"The First Tee uses the game of golf to teach youngsters skills that enable them to incorporate positive values into their behaviors," Nicklaus explained. "The First Tee is based upon nine core values: honesty, responsibility, respect, judgment, courtesy, perseverance, integrity, confidence, and sportsmanship; and our Life Skills curriculum ensures that every youngster who comes to The First Tee is taught more than the game of golf."

Nicklaus continued, "At a time when we need to do everything we can to promote positive values in our children, particularly thinking beyond themselves and caring for others, The First Tee has adopted that mission and is doing it effectively." The First Tee and similar programs - coupled with the work schools are doing to promote character education - are designed to expand the possibilities for personal growth in U.S. students.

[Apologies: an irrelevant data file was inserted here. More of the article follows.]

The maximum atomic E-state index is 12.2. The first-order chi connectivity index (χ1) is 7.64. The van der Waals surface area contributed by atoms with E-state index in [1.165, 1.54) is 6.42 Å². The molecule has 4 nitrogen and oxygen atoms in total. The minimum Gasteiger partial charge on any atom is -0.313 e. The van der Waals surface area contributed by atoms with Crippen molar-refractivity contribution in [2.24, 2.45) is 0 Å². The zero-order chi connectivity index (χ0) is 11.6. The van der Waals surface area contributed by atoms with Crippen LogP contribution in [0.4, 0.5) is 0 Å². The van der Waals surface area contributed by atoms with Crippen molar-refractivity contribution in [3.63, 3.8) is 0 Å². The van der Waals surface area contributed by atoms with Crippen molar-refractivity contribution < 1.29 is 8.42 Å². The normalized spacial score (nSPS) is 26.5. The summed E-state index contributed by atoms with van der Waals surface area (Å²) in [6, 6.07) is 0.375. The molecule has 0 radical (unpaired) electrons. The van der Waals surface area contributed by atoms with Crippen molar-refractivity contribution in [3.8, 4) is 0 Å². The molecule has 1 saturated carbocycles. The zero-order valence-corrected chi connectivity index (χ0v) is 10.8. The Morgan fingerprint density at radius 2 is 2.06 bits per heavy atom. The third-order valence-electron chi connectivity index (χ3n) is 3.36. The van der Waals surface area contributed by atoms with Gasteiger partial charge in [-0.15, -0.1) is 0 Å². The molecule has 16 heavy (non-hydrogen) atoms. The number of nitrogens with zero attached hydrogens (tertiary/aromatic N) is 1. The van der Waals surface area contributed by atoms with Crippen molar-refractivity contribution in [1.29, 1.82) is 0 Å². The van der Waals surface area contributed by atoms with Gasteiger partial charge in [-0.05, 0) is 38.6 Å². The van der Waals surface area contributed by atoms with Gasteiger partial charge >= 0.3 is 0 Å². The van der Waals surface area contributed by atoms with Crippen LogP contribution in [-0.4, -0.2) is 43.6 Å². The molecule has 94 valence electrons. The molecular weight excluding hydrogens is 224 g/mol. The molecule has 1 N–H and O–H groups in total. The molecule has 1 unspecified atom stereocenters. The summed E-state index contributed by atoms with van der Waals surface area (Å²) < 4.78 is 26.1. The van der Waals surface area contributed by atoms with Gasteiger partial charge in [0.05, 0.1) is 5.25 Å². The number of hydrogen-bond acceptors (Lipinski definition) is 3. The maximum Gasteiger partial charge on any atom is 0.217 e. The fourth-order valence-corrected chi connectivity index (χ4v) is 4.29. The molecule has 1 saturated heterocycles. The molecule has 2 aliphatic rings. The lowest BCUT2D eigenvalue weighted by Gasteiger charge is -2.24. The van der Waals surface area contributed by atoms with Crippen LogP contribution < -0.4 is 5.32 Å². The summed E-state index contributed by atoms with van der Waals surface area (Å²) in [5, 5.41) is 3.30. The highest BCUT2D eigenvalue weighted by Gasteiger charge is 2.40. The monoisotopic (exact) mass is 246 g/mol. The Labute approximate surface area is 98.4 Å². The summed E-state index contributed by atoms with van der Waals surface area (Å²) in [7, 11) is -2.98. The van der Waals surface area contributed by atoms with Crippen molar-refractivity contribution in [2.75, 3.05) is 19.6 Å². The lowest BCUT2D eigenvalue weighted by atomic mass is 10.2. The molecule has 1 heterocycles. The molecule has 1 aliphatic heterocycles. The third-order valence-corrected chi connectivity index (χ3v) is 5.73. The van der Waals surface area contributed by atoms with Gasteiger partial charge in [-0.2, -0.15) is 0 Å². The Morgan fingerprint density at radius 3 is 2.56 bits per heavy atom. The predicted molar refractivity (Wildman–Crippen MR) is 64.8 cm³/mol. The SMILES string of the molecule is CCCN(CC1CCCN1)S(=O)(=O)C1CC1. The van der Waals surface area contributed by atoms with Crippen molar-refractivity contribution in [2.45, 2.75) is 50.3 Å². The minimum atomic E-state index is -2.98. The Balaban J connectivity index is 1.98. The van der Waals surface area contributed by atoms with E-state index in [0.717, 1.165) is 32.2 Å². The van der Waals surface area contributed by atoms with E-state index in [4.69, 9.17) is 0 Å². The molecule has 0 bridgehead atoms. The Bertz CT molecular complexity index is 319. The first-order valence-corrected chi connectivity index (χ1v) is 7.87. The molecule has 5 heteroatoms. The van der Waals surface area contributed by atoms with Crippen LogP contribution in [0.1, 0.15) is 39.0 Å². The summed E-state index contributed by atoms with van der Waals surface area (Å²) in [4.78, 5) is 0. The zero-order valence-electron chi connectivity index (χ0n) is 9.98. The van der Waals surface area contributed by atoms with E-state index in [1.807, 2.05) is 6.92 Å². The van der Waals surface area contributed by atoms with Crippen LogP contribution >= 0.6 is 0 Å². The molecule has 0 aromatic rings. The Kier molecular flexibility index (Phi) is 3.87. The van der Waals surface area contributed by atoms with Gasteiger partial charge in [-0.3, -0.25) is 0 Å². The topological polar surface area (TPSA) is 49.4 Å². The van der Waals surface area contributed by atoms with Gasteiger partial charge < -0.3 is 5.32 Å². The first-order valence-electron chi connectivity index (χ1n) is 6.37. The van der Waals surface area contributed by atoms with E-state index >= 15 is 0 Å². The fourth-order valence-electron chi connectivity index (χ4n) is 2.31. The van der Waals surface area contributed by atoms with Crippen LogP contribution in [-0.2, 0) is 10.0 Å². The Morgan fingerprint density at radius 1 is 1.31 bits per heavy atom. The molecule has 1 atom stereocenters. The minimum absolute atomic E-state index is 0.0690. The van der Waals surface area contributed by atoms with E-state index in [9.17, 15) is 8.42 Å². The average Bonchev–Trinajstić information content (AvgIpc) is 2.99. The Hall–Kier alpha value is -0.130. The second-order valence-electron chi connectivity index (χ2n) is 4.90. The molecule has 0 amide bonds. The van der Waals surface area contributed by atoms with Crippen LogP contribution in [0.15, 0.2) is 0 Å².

"It's clear that public, private, and non-profit organizations are working each day to build character education in our nation's youth, and I'm pleased our Committee was able to provide them a platform to highlight their efforts," noted McKeon. "Far too many children throughout the United States face difficult circumstances - from poverty and violence to drugs and alcohol. And character education plays a valuable role in helping them overcome these obstacles."

Sharon Aldredge, principal of Woodley Hills Elementary School in Fairfax County, Virginia, discussed the success of incorporating character education into the curriculum of her school. "The one factor that changed was the implementation of a character education initiative that involved every member of the school community," Aldredge said. "The students, office staff, custodians, parents, teachers, cafeteria employees, and administrators developed a shared vision and became responsible for modeling and integrating character education into every aspect of the school environment."